Reorganisation of priorities in the process and investment of all available resources into reforms, which are essential and visible to citizens, should result in substantial progress. In the formal context of EU integration – the membership candidate status brings larger amounts of pre-accession assistance and stronger political position of BiH in relations with the Union. In the context of everyday life – employment growth, better living standards and better protection of citizens’ rights. First of all, the reforms imply a reduction in the unemployment rate, GDP growth, a better investment climate and real social protection. In practice, this means lower tax burdens for employers, shorter administrative procedures for starting a business, restructuring of enterprises and social protection according to actual needs, rather than according to merit. Newly elected BiH authorities now need to draw up a plan on how to achieve the above and, proverbially speaking, make a gain which does not bear a loss. Last-year’s Compact for Growth and Jobs which recognized six key reform measures should serve as a basis. A few days ago, the institute European Stability Initiative (ESI) presented 14 reform measures that would, in the opinion of prominent authors, make Bosnia and Herzegovina a Wunderkind of doing business in a year. We should not have any illusions that the work will go smoothly and that everything planned will meet a general consensus. However, we should not make a “case” of the fact that BiH is a complex state of divided jurisdictions, as many EU Member States are such.

    There are numerous examples in which BiH has proved to be very functional and credible. The most recent one, from a few days ago, is that it complied with the standards for export of potatoes to the EU. The prerequisites for inclusion into the so-called Schengen White List were provided some time ago, but are still a very representative example.

    In addition to socio-economic reforms, a big challenge for BiH, directly related to the process of integration, is improvement of the coordination mechanism. Again, it is not as if there is no coordination of so-called European affairs in BiH. The point is that the current coordination cannot adequately respond to the coming challenges and the growing volume of work in the process. Effective coordination has been an unavoidable issue in the European-Commission progress report for years. Its lack is one of the reasons why the annual IPA allocations for BiH have been halved in the new EU budgeting period. Creating this tool, extremely important for the process at the operational level, could be among the first tasks of the new authorities, at least according to the announcements by BiH officials.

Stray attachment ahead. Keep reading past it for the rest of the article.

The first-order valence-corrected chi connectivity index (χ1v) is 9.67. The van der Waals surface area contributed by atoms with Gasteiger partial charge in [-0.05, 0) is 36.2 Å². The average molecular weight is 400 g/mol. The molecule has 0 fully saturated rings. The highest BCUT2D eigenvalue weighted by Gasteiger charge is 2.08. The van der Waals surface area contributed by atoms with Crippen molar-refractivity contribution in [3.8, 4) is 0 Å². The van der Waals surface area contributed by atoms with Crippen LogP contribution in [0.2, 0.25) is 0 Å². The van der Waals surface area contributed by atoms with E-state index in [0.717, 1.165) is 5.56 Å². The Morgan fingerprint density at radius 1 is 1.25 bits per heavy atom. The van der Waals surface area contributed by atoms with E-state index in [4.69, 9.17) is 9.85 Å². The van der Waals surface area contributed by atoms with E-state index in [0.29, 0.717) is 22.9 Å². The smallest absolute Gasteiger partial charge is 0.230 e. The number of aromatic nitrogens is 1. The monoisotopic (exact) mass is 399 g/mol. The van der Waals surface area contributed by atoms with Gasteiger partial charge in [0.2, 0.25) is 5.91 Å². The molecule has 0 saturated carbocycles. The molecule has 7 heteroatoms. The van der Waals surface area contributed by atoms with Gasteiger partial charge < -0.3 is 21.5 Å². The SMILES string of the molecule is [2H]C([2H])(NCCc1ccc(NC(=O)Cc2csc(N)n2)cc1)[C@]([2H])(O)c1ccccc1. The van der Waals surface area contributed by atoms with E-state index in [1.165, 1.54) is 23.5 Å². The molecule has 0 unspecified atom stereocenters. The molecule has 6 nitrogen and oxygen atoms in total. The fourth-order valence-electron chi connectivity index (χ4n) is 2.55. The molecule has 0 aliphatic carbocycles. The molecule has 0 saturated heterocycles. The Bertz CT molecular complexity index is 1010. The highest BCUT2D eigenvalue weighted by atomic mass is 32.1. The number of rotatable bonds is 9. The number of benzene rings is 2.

The EU is not a goal per se

    Judging by the public opinion, Euro-scepticism is growing in the EU. In several recent elections in Member States, right-oriented governments prevailed. The Junker Commission no longer has an Enlargement Commissioner and a trade war between the EU and Russia, the conflict in Ukraine and the crisis of the common currency are major concerns for the 28 EU Member States. Among the leading thinkers of today, there is no doubt that the very idea of a united Europe is in a crisis. Britain threatens to leave the community, Iceland has withdrawn its application for membership. These are all facts that could be used in BiH and the entire region as an excuse for inaction. But we should remember that this is not the first economic or institutional crisis of the EU, that in the background of events in Eastern Europe (just like in many other places) there is a battle for energy and that Iceland already has well-developed trade and partnership relations with the Union. At the same time, let us not forget that, according to official statistics, the entire Western Balkans has half as much population as Poland and that no country in this region has the conditions and resources to be an isolated island in the sea of still competitive European economy.

    Finally, integration into the EU is not an end in itself. It is a voluntary process, whose mechanisms should primarily serve one goal – improvement of citizens’ living standards. A prerequisite for its achievement is transformation of the entire society. In BiH, there is an absolute political consensus that EU membership has no alternative. This is the opinion of 78% of the citizens of this country, according to preliminary results of the latest public-opinion survey conducted by Directorate for European Integration of the Council of Ministers. This is more than an obvious indicator of what to do, starting as early as yesterday.

    Author: M. Sc. Nevenka Savić, Director of the Directorate for European Integration, BiH Council of Ministers